Birds make use of a range of different mating systems to maximize their reproductive output. Ninety percent of bird species are monogamous, meaning that they have a single partner during a breeding season. Partnerships may last only the time it takes to raise the chicks, or they may last a lifetime, as in the case of swans and geese. Having two parents sharing the work in this way reduces the load on each parent and is considered the most effective way of ensuring chick survival.
However, a small percentage of birds are polygamous. This means that a bird will have two or more partners of the opposite sex at the same time, and parents will not share equally in chick-rearing duties. In the case where a male can monopolize a group of females, this is called polygyny. He will protect and fertilize all the females, but will play no part in brood rearing. Where a female mates with several males (polyandry), she leaves each male to brood and rear the chicks alone, while she seeks out more breeding opportunities.
Scientists do not know why these different mating systems have evolved. They assume that each system maximizes the reproductive output of birds in different environmental circumstances, but this has not been proven. In a new study, an international team led by scientists from Bath university has analyzed the genomes of 150 bird species, spanning all the major bird families and from locations across the world, and has come up with a novel explanation for the evolution of polygamy in birds.
The researchers measured the levels of heterozygosity in the genomes of the birds. This refers to the extent of differences between the genes inherited from a bird’s mother and from its father. Greater heterozygosity is an indication of increased genetic diversity, which is important for bird populations to be able to adapt to changing environmental circumstances. But when the researchers estimated the levels of genetic diversity across each species, there was no evidence that polygamous species were any more diverse than monogamous species.
They also looked at the frequency of gene mutations in each species and whether these mutations affected the production of the proteins they coded for, or whether they were “silent”. The former, called non-synonymous polymorphisms, are often detrimental to the individual, whereas silent mutations are not expressed and are generally harmless.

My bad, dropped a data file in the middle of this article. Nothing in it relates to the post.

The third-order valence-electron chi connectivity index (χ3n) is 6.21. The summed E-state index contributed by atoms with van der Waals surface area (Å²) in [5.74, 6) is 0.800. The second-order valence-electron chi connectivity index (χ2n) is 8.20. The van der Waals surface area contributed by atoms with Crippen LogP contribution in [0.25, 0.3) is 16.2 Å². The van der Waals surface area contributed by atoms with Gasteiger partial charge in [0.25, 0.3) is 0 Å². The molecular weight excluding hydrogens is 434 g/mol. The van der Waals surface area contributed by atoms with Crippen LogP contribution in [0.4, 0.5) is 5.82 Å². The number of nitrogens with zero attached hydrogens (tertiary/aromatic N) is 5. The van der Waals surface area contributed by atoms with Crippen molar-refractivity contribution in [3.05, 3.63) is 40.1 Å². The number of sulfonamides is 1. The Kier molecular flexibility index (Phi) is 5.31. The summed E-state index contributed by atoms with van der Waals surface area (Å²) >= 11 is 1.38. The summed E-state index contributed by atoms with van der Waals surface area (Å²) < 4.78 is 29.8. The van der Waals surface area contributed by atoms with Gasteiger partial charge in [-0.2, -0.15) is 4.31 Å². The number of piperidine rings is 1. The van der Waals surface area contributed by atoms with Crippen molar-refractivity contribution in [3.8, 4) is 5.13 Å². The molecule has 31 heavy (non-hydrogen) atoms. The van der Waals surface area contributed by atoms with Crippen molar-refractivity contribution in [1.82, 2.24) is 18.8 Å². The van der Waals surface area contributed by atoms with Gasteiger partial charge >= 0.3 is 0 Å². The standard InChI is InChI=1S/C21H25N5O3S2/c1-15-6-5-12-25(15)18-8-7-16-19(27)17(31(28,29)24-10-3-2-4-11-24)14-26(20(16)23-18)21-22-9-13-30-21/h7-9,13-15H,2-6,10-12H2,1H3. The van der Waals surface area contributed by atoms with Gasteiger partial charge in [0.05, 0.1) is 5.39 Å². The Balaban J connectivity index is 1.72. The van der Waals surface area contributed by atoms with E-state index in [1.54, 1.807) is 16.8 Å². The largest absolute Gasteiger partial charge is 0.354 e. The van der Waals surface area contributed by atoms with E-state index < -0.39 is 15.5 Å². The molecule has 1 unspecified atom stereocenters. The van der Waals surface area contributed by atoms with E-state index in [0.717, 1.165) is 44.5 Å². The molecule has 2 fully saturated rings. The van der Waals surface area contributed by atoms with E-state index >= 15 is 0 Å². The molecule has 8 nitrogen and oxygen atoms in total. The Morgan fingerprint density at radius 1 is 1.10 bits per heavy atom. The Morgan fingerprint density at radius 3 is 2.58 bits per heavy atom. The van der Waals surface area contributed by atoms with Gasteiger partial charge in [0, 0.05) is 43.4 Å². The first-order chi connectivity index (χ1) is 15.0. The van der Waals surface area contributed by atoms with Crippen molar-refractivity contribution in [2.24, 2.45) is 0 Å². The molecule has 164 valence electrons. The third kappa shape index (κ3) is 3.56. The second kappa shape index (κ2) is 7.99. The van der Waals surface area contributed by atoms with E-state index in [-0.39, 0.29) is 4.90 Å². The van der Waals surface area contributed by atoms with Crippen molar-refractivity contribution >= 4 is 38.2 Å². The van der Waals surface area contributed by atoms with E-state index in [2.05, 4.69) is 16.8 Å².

The results, published in the journal Evolution, showed that, relative to the number of silent mutations, the polygamous bird species had significantly fewer potentially damaging mutations that changed the coding sequences for proteins.
Kees Wanders, PhD student at the University of Bath and first author of the paper, explained the significance of this result: “Species evolve through natural selection, where harmful mutations are removed from the population in the long term because individuals with the mutation don’t survive long enough to breed, or individuals with beneficial adaptations survive for longer. However, species also evolve through sexual selection, where evolution is shaped by individuals competing for access to mates, so that only the most desirable characteristics are successfully passed down to offspring.”
“This research suggests that sexual selection aligns with natural selection in birds, so that harmful mutations are removed more efficiently in polygamous populations, where sexual selection is particularly strong.”
Previous studies on fruit flies (Drosophila melanogaster) in the laboratory have also identified genetic differences that occur in male and female flies that are polygamous, in comparison with those that are monogamous. These genetic changes are not necessarily beneficial to the females, but appear to serve the interests of the males.
“There are many different theories about why polygamy evolved in these [animal] species, but we’ve found the first evidence that it increases the efficiency of natural selection by rooting out harmful mutations and avoiding the effects of inbreeding,” said Wanders. “It’s been previously observed by others in the lab in fruit flies, but this is the first time it’s been observed in wild populations of birds.”
“I had a hypothesis that in polygamous species, where individuals can’t easily find a mate and have to travel further to find a breeding partner, that this would mean there would be more genetic diversity in these species. However, we were surprised to find there was no evidence for this – instead we found that these species had fewer harmful mutations,” said study co-author Dr. Araxi Urrutia.
“Despite this apparent evolutionary advantage, most birds tend to stick together to raise their chicks because it gives their offspring a better chance of survival.”
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